ANNAPOLIS -- Still bristling over Gov. William Donald Schaefer's odoriferously off-color description of the Eastern Shore, House Speaker R. Clayton Mitchell Jr., D-Kent, demanded yesterday a formal apology from the state's chief executive.
"The governor owes more than a public apology," said Mr. Mitchell, who has represented his Upper Eastern Shore district since 1971. "He owes an apology to each individual [on the Shore] personally."
Last Friday, as the governor was walking down the aisle of the House chamber for the ceremonial installation of state Treasurer Lucille Maurer, he reportedly asked a group of Shore lawmakers, "How's that s---house of an Eastern Shore?"
Eastern Shore delegates and senators said they were stunned by the governor's language. Several have called for a meeting with Mr. Schaefer to hear a full explanation of the comment.
After losing seven of the nine Eastern Shore counties in the November election, the governor has frequently complained that his efforts for that region have gone unappreciated, particularly the millions of dollars that have paid for improvements to U.S. 50 and the widening of the beach at Ocean City.
Attending a meeting of the National Governors' Association in Washington, Governor Schaefer said yesterday the "s---house" description was meant in jest and was the continuation of a running joke he had maintained with an unnamed Shore lawmaker.
"It was a joke," Mr. Schaefer said. "I've joked with him for months, about from September, when I had a tough time on the Shore" in the primary election.
Asked about his other comments about the Eastern Shore, such as a previous suggestion that Shore residents were "clannish," the governor said, "They are clannish. They're parochial, no question about that. They tell me that 'we don't want any change over here.' "
Speaker Mitchell said he had been contacted by numerous Shore residents who were "absolutely livid" over the governor's remark.
"They're outraged," Mr. Mitchell said. "In fact, there are a lot of people who would like to see him impeached."
Mr. Mitchell said that while he had taken the comment as a "personal affront," he would not use his authority as House speaker to take revenge on the administration's legislative package.
Mr. Mitchell suggested that Governor Schaefer ought to take a similar approach to elected office and "govern all of the state."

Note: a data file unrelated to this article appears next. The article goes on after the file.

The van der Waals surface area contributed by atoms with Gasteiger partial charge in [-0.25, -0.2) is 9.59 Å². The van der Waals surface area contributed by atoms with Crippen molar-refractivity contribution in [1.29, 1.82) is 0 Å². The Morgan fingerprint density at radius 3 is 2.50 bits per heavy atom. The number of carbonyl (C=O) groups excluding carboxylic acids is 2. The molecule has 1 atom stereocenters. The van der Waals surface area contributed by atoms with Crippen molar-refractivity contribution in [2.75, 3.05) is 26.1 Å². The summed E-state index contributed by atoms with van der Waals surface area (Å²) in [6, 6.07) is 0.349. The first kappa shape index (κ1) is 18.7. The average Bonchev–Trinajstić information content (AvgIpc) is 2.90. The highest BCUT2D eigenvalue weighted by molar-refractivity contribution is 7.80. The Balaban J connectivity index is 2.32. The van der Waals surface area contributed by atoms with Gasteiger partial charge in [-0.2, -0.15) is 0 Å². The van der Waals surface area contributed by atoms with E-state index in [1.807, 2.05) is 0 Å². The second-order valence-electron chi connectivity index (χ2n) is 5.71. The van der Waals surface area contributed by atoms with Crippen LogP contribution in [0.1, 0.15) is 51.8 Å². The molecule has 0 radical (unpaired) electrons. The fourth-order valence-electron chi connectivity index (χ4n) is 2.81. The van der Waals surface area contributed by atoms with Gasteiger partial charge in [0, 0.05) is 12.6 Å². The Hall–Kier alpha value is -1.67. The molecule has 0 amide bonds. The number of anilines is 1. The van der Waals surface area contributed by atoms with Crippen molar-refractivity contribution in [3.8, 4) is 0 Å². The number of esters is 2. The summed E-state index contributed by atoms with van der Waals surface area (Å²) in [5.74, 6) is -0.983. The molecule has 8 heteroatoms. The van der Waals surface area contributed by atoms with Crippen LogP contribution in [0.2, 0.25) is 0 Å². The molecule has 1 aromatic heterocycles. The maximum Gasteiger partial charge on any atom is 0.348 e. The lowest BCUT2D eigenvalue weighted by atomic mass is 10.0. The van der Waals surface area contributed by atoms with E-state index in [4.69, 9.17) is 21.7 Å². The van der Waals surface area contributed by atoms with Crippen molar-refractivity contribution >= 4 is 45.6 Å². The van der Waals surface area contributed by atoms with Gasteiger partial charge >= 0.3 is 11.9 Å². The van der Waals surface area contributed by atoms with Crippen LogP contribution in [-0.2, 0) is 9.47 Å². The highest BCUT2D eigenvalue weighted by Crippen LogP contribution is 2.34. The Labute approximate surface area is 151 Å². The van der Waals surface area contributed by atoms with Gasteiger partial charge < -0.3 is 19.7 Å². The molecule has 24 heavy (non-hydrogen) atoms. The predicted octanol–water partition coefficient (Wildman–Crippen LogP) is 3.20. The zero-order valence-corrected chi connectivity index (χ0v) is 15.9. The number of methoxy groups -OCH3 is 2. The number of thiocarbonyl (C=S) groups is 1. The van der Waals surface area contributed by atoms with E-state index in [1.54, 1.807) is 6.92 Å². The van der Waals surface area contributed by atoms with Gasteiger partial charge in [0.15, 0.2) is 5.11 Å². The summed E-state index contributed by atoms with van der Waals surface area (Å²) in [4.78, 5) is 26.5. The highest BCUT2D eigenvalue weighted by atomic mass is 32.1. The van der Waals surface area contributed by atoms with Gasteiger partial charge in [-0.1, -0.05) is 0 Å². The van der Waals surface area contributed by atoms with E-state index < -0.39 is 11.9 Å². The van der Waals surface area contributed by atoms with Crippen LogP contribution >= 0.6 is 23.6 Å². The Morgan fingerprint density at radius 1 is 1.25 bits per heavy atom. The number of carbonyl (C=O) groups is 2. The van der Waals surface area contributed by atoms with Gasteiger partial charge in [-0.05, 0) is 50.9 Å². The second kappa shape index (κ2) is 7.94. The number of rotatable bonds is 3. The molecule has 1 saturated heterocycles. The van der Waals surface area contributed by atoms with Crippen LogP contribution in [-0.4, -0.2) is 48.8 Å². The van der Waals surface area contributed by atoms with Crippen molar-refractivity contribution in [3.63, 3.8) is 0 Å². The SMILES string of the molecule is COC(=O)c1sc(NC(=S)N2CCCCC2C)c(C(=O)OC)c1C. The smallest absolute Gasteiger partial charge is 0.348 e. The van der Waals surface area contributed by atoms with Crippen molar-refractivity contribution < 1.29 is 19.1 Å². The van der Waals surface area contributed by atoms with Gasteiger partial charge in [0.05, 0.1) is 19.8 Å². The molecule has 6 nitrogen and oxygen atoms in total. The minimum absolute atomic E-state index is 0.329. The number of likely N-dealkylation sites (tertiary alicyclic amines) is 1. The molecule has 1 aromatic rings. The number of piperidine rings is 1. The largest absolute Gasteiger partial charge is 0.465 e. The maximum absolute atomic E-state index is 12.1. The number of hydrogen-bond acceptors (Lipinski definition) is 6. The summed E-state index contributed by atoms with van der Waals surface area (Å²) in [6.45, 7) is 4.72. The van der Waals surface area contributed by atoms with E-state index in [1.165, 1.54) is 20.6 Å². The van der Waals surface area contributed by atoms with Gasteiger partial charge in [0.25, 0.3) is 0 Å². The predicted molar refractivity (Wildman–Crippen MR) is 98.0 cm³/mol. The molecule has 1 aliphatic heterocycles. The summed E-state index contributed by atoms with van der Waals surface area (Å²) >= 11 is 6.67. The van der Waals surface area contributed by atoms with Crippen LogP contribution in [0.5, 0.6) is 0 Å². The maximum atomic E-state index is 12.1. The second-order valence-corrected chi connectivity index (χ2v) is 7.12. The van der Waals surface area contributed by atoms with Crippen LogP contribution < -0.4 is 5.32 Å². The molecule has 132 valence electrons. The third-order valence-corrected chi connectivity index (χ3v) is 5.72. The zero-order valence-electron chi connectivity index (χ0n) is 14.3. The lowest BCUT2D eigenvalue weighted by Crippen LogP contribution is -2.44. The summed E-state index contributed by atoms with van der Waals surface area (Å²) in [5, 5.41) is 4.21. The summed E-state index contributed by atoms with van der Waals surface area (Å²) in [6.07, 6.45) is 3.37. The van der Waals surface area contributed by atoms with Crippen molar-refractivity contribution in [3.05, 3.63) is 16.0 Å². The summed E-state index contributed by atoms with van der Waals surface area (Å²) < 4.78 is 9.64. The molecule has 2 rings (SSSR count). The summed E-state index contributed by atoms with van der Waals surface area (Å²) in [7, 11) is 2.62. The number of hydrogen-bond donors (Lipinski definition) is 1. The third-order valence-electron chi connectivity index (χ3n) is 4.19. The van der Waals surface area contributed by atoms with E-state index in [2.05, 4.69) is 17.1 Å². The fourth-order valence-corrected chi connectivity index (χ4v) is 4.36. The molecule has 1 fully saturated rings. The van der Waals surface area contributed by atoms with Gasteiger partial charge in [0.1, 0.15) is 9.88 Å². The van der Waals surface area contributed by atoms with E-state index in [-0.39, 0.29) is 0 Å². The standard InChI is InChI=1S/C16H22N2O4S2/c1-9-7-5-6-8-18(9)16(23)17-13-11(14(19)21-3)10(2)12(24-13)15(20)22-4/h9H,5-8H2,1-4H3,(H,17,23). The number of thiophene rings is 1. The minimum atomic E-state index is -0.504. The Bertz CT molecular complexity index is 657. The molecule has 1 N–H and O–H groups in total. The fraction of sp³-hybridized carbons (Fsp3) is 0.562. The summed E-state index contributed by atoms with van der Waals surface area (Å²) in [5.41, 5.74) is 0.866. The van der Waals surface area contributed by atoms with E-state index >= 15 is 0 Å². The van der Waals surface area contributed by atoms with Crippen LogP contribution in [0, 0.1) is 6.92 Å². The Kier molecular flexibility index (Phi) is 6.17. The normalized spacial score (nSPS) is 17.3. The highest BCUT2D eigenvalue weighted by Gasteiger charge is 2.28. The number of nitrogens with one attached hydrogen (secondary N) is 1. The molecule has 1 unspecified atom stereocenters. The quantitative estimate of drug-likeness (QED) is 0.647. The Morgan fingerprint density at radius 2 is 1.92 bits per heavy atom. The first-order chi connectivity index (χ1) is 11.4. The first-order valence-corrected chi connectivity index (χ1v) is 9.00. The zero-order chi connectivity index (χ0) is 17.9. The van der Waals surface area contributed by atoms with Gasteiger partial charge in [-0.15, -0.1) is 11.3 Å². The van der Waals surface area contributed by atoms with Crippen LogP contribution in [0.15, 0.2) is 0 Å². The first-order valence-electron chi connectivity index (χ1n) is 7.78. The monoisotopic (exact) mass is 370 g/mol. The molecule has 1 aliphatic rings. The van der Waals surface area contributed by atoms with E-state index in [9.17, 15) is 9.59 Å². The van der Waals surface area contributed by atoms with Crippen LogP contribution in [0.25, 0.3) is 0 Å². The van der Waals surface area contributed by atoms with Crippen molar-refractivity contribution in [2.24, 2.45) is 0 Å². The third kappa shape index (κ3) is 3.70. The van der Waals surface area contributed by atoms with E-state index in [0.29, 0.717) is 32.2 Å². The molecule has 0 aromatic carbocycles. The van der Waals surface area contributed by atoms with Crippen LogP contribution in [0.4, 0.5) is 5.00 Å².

Across the Eastern Shore, the governor's remark was Topic A among politicians. Vincent Gisriel Jr., an Ocean City councilman, said the governor had failed to realize that conservative Eastern Shore voters simply disliked his big-spending ways.
"It's his overall fiscal approach that upsets most people," Mr Gisriel said.
Others said they were fearful the governor would withhold money from Eastern Shore projects as a form of retribution against his poor showing in the election.
"He's going to have a miserable time for four years if he continues to carry on like this," said Clinton S. Bradley 3rd, a Talbot County councilman.
H. Hurtt Deringer, who is editor of the Kent News of Kent County, called the governor's remark "one of the great gaffes of history" and said that it "will not be forgotten" by Shore residents.
"I'm reminded of a line from Shakespeare's 'Julius Caesar': 'Upon what meat doth this our Caesar feed that he is grown so great?' " Mr. Deringer said. "He's on an ego trip."
Delegate K. Bennett Bozman, D-Worcester, who was shaking Mr. Schaefer's hand when the governor uttered the offending words, said he was particularly surprised since his native Worcester County voted for the governor. Mr. Schaefer ultimately defeated his Republican opponent by a margin of 60 percent to 40 percent.
"The governor and I have always joked around, but I've never heard him use a vulgarity like that," Delegate Bozman said.
The Maryland Republican Party also weighed in yesterday with a reaction to the remark with a one-page statement demanding Governor Schaefer apologize for his "crude and offensive reference to the Shore and its people."